Sexuality and marriage in the psychoanalytic experience

Saying yes to one another

Marriage is my choice – marrying out of love is a bet on the future. If it is no longer the guarantee of the social and economic order, its importance manifests itself at the moment of the ceremony which propels the private history of the couple in a public space. People get married to have their wedding day. They make themselves beautiful on D-day. In the name of the ‘for all’, new conjugal desires appear as tradition declines, taking the legislator by surprise. The renewed forms of marriage are making the headlines: three-person marriage, with oneself, with a woman who becomes a man or the other way round, and even with the Eiffel Tower! There is an inventiveness of marriage for everyone.

Celibacy or marriage

Better alone than in bad company – Celibacy has been secularized and is conjugated in the plural, in sync with contemporary individualism. Meetings facilitated by social networks replace commitment. For all that, celibacy is also a position of expectation, an unconscious defense, the traumatic effect of a story of which one is the product, an anxiety in the face of too great a dependence. Celibacy makes it all the more enigmatic to consent to the other in marriage.

A love that lasts

I will always love him – Psychoanalysis shows that to get married, you must first give up enjoying your own body alone. It reveals the mainsprings of the unconscious choice of the man or woman one wishes to marry. An analysis makes it possible to flush out the fantasy that hides under the veils of love at first sight, cautious reasoning or incessant doubt. The spouse is asked for love, children, money or sex. Desire and demand do not overlap. The enduring of marriage over time raises questions.

Knotting and sexuality

I no longer have any desire – the analytical experience reveals the mainsprings of the balance found in couple life where desire is felt, in love as in sexuality, and its vagaries: disappearance of desire, hateloving (hainamoration), doubling up of love life. Lacan said that boys were married with their pee-pee, a marriage that could break up to marry an addictive substance, an object which would confine them to their solitude. So what is a woman married to? It is a knotting between sex, language and flesh.

Ravage and joy of marriage

I can’t stand her anymore! – If a marriage holds, it means that a drive finds its satisfaction in it. Psychoanalysis makes it possible to read the marital entanglement, the mystery of the encounter, the unconditional of demand, the particular attraction of a body or a way of speaking, the paradoxical pleasure of suffering at the hand of one another, until death do us part.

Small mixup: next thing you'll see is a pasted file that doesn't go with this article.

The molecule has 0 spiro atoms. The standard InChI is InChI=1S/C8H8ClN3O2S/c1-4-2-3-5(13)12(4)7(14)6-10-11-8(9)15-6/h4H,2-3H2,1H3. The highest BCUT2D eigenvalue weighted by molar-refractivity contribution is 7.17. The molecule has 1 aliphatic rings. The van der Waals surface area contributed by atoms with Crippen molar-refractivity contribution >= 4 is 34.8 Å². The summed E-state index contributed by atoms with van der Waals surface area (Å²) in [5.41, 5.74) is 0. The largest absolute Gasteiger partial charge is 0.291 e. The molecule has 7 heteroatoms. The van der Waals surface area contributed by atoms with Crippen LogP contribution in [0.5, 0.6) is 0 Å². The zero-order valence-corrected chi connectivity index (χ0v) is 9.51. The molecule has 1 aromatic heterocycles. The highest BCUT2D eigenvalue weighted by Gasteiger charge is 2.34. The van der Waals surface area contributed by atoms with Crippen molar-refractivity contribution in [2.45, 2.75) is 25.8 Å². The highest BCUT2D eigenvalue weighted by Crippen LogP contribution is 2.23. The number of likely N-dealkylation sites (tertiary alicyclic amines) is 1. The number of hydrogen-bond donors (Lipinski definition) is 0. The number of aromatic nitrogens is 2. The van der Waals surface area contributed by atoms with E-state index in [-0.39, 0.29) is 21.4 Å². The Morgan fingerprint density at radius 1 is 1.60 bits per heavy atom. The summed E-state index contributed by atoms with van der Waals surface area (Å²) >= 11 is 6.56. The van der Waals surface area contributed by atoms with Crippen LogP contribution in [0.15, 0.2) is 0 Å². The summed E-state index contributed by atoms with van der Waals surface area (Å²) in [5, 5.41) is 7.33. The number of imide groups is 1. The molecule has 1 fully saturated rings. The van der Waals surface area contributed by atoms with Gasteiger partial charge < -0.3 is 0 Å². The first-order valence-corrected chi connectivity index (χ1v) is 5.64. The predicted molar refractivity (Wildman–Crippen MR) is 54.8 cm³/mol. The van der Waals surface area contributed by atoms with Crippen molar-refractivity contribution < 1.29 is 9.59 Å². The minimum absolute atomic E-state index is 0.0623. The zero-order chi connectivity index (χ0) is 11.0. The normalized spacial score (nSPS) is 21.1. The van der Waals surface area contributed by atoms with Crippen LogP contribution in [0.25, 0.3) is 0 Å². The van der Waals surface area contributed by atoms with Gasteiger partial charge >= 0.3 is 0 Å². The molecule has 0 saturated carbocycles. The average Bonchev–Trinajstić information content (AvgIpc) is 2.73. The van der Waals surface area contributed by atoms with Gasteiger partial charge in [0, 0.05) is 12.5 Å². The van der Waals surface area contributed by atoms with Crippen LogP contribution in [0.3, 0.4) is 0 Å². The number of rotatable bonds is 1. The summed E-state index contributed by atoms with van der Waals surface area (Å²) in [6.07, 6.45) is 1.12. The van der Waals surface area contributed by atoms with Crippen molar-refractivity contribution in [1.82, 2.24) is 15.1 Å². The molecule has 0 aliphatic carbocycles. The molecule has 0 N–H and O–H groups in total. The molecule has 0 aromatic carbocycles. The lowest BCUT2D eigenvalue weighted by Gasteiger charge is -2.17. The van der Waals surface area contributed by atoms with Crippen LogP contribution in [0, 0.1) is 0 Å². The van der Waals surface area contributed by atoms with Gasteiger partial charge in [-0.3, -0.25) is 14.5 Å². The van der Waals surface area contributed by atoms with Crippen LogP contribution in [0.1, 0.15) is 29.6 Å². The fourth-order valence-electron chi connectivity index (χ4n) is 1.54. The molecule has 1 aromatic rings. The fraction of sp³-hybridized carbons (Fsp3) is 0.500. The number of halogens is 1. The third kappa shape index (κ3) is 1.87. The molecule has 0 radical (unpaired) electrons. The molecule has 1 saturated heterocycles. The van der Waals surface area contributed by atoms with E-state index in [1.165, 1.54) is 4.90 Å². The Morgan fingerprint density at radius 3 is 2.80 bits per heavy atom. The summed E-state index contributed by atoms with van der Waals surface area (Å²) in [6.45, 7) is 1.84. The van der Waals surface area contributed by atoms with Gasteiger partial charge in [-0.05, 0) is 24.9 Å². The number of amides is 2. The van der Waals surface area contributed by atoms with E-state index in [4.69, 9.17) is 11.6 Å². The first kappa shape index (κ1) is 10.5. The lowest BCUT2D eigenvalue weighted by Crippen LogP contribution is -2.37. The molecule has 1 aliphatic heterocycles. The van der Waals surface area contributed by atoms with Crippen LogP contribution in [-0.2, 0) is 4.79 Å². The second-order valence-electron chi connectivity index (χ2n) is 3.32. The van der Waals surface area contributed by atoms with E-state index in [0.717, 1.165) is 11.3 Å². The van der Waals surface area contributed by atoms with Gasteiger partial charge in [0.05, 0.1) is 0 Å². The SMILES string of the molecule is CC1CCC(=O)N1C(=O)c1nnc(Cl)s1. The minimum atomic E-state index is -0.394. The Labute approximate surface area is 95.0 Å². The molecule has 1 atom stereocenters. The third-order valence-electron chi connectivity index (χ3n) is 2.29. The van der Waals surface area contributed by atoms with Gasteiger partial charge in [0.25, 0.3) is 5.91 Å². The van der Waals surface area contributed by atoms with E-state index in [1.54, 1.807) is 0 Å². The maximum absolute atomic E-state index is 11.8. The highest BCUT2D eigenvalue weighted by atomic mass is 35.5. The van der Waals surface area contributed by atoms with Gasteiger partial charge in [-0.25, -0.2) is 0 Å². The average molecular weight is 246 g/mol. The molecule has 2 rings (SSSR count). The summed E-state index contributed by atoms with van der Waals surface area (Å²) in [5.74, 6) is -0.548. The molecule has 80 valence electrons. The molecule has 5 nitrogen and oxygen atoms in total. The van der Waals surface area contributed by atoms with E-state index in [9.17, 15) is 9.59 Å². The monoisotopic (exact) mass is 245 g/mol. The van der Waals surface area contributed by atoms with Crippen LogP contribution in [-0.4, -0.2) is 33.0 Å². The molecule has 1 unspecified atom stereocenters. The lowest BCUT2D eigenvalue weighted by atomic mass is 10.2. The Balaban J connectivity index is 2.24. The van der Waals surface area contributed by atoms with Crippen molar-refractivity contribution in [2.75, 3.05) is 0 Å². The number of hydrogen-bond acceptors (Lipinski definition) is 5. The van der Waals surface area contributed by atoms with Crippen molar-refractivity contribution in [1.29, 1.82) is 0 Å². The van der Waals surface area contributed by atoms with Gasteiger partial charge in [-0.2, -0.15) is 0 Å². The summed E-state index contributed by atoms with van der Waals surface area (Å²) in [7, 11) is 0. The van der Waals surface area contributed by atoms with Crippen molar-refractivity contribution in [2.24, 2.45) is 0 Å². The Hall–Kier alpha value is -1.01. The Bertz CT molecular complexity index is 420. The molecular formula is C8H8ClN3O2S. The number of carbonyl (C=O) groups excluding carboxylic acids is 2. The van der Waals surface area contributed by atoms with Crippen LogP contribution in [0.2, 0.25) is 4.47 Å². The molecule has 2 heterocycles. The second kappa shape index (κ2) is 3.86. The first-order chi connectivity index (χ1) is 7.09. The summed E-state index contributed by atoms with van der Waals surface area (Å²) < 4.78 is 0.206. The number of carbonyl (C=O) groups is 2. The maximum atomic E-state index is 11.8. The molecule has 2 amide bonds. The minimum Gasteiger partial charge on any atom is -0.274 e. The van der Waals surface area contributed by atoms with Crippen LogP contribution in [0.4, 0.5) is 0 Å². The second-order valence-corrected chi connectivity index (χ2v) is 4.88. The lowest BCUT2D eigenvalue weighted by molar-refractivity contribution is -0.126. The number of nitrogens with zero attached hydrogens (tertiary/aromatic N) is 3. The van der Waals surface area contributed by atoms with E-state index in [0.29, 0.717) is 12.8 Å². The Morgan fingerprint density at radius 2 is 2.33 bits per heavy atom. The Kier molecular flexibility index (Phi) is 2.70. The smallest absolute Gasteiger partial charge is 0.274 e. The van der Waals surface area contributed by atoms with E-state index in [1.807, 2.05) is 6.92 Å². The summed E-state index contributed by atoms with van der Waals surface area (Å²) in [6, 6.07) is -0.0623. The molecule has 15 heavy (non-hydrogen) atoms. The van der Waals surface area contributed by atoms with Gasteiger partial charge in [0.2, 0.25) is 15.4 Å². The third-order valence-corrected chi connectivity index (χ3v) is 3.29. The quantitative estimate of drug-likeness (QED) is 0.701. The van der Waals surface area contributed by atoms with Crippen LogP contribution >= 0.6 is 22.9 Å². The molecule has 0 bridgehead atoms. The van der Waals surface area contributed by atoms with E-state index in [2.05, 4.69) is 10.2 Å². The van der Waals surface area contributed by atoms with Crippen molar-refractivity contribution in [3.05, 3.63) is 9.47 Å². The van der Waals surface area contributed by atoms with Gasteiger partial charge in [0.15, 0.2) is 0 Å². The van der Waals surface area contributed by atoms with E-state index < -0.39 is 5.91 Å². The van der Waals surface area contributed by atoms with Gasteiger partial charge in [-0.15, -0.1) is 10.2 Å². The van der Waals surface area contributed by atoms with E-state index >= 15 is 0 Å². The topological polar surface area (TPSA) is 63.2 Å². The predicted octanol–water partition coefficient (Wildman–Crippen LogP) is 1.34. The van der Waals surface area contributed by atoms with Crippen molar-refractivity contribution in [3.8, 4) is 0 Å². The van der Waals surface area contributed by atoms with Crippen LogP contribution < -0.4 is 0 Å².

They argue all the time – psychoanalysts frequently receive the children of discord. Children respond to their parents’ unconscious marriage with their symptoms.
I feel good with you – But there are no marital standards and happy marriages exist too. The basis of such unions is also a question.

And the psychoanalyst

She does not listen to me, he does not speak to me – the bonds of marriage are made of words and body events. When the marital experience confronts the subject with the solitude of his fantasy, he turns to a psychoanalyst to make it last or undo it. There are no rules or expertise on this matter. The psychoanalyst is not a matchmaker, nor a director of conscience; not a sexologist, nor a marriage counselor. He knows that for everyone, marriage remains an open question.


Laura Sokolowsky, Éric Zuliani, directors of the Conference

Traduction: Luxi Phang

“Under the cultural conditions of today, marriage has long ceased to be a panacea for the nervous troubles of women”. – Sigmund Freud

“Nothing allows us to abstract these definitions of man and woman from the complete speaking experience, even in the institutions where they express themselves, namely marriage.” – Jacques Lacan

“Who still believes that marriage has a natural foundation? Since it is a cultural fact, we indulge in invention. We tinker on all sides with other constructions. It’ll be better… or worse.” – Jacques-Alain Miller

Thematic axes

To consent, wait, refuse
SK Beau
Being married to the other sex
Staying single
When it holds: for life and death
Marital satisfaction and its paradoxes
Sexual discontent in conjugal life
Children of break-ups
Marriage partner: phallus, symptom, object a, psychoanalyst